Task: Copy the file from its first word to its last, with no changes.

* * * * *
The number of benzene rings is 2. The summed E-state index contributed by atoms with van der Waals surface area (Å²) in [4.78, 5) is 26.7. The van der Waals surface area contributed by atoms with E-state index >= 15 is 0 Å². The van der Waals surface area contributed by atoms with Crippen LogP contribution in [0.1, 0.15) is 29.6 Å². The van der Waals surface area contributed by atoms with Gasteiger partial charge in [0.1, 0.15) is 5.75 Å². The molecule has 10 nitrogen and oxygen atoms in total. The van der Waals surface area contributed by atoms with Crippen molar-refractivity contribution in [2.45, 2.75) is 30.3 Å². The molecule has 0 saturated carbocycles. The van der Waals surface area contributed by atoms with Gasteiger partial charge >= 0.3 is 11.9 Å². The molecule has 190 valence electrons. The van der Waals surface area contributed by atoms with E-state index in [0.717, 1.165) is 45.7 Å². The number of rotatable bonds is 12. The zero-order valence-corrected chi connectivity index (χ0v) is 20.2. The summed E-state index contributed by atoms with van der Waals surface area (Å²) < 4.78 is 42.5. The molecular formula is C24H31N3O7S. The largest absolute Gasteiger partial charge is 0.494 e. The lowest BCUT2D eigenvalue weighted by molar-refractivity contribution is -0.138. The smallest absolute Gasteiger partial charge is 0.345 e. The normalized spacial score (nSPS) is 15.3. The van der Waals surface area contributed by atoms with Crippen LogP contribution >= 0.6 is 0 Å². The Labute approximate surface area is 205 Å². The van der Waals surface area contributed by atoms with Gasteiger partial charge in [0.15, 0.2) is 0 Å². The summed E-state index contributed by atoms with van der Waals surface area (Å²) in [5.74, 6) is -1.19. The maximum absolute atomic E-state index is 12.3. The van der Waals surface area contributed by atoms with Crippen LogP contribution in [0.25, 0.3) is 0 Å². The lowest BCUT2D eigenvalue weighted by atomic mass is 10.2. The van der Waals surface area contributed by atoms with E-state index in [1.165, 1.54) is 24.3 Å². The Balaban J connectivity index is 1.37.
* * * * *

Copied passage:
The number of benzene rings is 2. The summed E-state index contributed by atoms with van der Waals surface area (Å²) in [4.78, 5) is 26.7. The van der Waals surface area contributed by atoms with E-state index >= 15 is 0 Å². The van der Waals surface area contributed by atoms with Crippen LogP contribution in [0.1, 0.15) is 29.6 Å². The van der Waals surface area contributed by atoms with Gasteiger partial charge in [0.1, 0.15) is 5.75 Å². The molecule has 10 nitrogen and oxygen atoms in total. The van der Waals surface area contributed by atoms with Crippen molar-refractivity contribution in [2.45, 2.75) is 30.3 Å². The molecule has 0 saturated carbocycles. The van der Waals surface area contributed by atoms with Gasteiger partial charge >= 0.3 is 11.9 Å². The molecule has 190 valence electrons. The van der Waals surface area contributed by atoms with E-state index in [0.717, 1.165) is 45.7 Å². The number of rotatable bonds is 12. The zero-order valence-corrected chi connectivity index (χ0v) is 20.2. The summed E-state index contributed by atoms with van der Waals surface area (Å²) < 4.78 is 42.5. The molecular formula is C24H31N3O7S. The largest absolute Gasteiger partial charge is 0.494 e. The lowest BCUT2D eigenvalue weighted by molar-refractivity contribution is -0.138. The smallest absolute Gasteiger partial charge is 0.345 e. The normalized spacial score (nSPS) is 15.3. The van der Waals surface area contributed by atoms with Crippen LogP contribution >= 0.6 is 0 Å². The Labute approximate surface area is 205 Å². The van der Waals surface area contributed by atoms with Gasteiger partial charge in [0.15, 0.2) is 0 Å². The summed E-state index contributed by atoms with van der Waals surface area (Å²) in [5.74, 6) is -1.19. The maximum absolute atomic E-state index is 12.3. The van der Waals surface area contributed by atoms with Crippen LogP contribution in [0.25, 0.3) is 0 Å². The lowest BCUT2D eigenvalue weighted by atomic mass is 10.2. The van der Waals surface area contributed by atoms with E-state index in [1.165, 1.54) is 24.3 Å². The Balaban J connectivity index is 1.37.